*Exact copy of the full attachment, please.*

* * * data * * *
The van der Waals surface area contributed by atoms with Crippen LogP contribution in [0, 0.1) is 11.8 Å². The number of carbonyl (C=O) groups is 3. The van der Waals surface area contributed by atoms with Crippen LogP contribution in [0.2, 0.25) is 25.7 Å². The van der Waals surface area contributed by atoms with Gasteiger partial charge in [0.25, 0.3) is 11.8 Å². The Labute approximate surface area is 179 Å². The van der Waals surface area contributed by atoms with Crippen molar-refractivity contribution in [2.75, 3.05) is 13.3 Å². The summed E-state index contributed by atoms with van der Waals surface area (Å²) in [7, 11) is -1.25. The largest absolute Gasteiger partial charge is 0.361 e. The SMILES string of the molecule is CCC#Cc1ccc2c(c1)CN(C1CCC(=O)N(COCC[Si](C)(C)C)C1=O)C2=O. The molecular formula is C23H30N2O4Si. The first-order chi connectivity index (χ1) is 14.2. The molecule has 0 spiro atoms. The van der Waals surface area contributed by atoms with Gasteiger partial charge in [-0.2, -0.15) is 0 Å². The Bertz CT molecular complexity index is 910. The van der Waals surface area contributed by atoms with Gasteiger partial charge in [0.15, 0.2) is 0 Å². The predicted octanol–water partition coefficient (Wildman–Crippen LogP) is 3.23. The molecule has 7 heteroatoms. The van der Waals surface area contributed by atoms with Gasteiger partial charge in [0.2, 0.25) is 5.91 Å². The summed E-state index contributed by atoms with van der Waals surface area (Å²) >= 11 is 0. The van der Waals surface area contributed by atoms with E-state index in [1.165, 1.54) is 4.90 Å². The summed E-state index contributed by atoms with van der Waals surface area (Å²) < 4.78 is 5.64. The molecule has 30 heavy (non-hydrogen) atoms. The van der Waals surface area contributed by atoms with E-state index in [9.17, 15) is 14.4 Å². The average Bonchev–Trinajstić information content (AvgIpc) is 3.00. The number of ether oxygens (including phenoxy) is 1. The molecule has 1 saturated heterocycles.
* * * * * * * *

The van der Waals surface area contributed by atoms with Crippen LogP contribution in [0, 0.1) is 11.8 Å². The number of carbonyl (C=O) groups is 3. The van der Waals surface area contributed by atoms with Crippen LogP contribution in [0.2, 0.25) is 25.7 Å². The van der Waals surface area contributed by atoms with Gasteiger partial charge in [0.25, 0.3) is 11.8 Å². The Labute approximate surface area is 179 Å². The van der Waals surface area contributed by atoms with Crippen molar-refractivity contribution in [2.75, 3.05) is 13.3 Å². The summed E-state index contributed by atoms with van der Waals surface area (Å²) in [7, 11) is -1.25. The largest absolute Gasteiger partial charge is 0.361 e. The SMILES string of the molecule is CCC#Cc1ccc2c(c1)CN(C1CCC(=O)N(COCC[Si](C)(C)C)C1=O)C2=O. The molecular formula is C23H30N2O4Si. The first-order chi connectivity index (χ1) is 14.2. The molecule has 0 spiro atoms. The van der Waals surface area contributed by atoms with Gasteiger partial charge in [-0.2, -0.15) is 0 Å². The Bertz CT molecular complexity index is 910. The van der Waals surface area contributed by atoms with Gasteiger partial charge in [0.15, 0.2) is 0 Å². The predicted octanol–water partition coefficient (Wildman–Crippen LogP) is 3.23. The molecule has 7 heteroatoms. The van der Waals surface area contributed by atoms with Gasteiger partial charge in [0.2, 0.25) is 5.91 Å². The summed E-state index contributed by atoms with van der Waals surface area (Å²) >= 11 is 0. The van der Waals surface area contributed by atoms with E-state index in [1.165, 1.54) is 4.90 Å². The summed E-state index contributed by atoms with van der Waals surface area (Å²) < 4.78 is 5.64. The molecule has 30 heavy (non-hydrogen) atoms. The van der Waals surface area contributed by atoms with E-state index in [9.17, 15) is 14.4 Å². The average Bonchev–Trinajstić information content (AvgIpc) is 3.00. The number of ether oxygens (including phenoxy) is 1. The molecule has 1 saturated heterocycles.